Tipton then met with the commissioners to address needs specific to Huerfano County. This was our commissioners’ chance to lament the problems facing constituents in his district. Of concern was the Highway Users Trust Fund (HUTF). Monies for the Roads and Bridges which come from this fund, are allocated through state dollars that set priorities on a needs basis. A proposed way to fund HUTF is to add an additional 5 cent per gallon gas tax for three years, which Tipton opposes. “Before I move to raise any taxes we need to look at every possible resource. People are already paying too much to fill their tank and to add more will only hurt business.” Tipton feels it is important to build infrastructure and prioritize the importance of proposed projects. He views this as another way to create local jobs.
Another topic of discussion was the Public Lands Trust that generates no tax base for the county. User fees do not provide any income to the county and there are expenses that are the responsibility of the counties. Almost one-third of Tipton’s district is public lands. Tipton also stated that too many regulations govern the uses of such lands including environmental impact issues that prevent exploration of natural resources. Commissioner Cain encouraged Tipton to see exactly where the user fees go because “they don’t add up.” This was one more item Tipton added to his list.
One of the most important takeaways of the meeting concerned progress in economic development in the area. The commissioners told Tipton one of the best success stories in the county was the development by private enterprise of a broadband internet service that saved several companies from leaving the county. Cain said, “We have a large home-based community which depends on high speed internet to survive.” It was local companies that made that happen. Tipton was impressed by the grassroots efforts that enabled the enterprise.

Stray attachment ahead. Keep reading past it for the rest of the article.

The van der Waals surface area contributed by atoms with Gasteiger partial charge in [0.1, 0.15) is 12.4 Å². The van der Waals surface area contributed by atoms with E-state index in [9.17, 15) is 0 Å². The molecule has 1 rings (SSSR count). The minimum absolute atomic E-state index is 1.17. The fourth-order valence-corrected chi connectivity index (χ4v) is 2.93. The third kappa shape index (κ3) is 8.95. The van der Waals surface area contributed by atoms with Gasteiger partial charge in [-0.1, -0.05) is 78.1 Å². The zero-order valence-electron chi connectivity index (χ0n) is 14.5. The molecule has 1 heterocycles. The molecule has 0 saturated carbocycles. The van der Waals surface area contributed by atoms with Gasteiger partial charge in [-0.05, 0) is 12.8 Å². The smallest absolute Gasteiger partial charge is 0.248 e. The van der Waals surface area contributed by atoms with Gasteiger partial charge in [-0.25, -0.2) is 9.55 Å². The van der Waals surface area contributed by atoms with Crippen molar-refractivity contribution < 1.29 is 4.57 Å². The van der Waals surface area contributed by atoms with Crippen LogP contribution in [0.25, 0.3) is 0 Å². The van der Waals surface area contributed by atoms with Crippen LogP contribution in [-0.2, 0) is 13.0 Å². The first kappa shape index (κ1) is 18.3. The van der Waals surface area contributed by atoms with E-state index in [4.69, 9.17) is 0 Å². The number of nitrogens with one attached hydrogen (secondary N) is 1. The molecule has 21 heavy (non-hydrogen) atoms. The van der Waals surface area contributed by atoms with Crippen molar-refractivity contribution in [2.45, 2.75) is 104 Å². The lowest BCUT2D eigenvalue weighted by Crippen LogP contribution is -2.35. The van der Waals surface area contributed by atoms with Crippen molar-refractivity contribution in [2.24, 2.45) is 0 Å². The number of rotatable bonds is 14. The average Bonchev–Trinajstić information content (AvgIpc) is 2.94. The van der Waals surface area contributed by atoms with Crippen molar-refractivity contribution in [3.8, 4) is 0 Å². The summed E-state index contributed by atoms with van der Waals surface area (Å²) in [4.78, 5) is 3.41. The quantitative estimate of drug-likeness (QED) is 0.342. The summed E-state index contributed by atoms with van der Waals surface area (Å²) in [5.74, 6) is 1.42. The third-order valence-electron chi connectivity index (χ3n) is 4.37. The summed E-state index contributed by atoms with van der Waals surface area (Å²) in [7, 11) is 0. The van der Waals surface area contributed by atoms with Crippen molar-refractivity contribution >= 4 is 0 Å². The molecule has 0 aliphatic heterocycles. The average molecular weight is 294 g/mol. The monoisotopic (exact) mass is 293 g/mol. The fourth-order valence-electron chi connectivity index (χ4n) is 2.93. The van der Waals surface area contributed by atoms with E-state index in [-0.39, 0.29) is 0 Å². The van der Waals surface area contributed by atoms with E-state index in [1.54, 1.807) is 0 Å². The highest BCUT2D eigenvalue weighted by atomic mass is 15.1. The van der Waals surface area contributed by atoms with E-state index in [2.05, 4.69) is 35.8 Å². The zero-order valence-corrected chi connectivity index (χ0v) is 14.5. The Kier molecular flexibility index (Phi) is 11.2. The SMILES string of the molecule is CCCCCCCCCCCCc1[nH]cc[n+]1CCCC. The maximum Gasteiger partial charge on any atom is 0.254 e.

The commissioners emphasized the county’s need for a study of the impact of coal bed methane production on our water. The Environmental Protection Agency’s impact study included all of south central Colorado. Huerfano County’s needs are unique and different from those of Las Animas for instance. The Commissioners asked Tipton to look into having a United States Geological Survey study done for Huerfano County alone. If the county’s concern about water issues can be worked out, then methane exploration may become a source of revenue.
The final issue dealt with local economic development, specifically a grant application. Huerfano County submitted an application to the Economic Development Administration, and they are unable to find out if the paperwork has been processed. County Administrator John Galusha expressed his dissatisfaction with the bureaucratic run around he is getting from the Denver field office concerning an application for a $1.5 million dollar grant for development at the Cuchara Mountain Resort of a conference center and infrastructure. Tipton said he would see if he could help get information to expedite the application.
Tipton concluded by stating he will work with the commissioners in every county to bring jobs and prosperity and will do what he needs to help everyone through this economic crisis. Tipton said, “The America we grew up in is changing. If we don’t do anything about it, we will be in trouble.” Whether you have an R, I or D after your name, Tipton is working for the good of all and wants to rid us of the debt we will leave our children and grandchildren.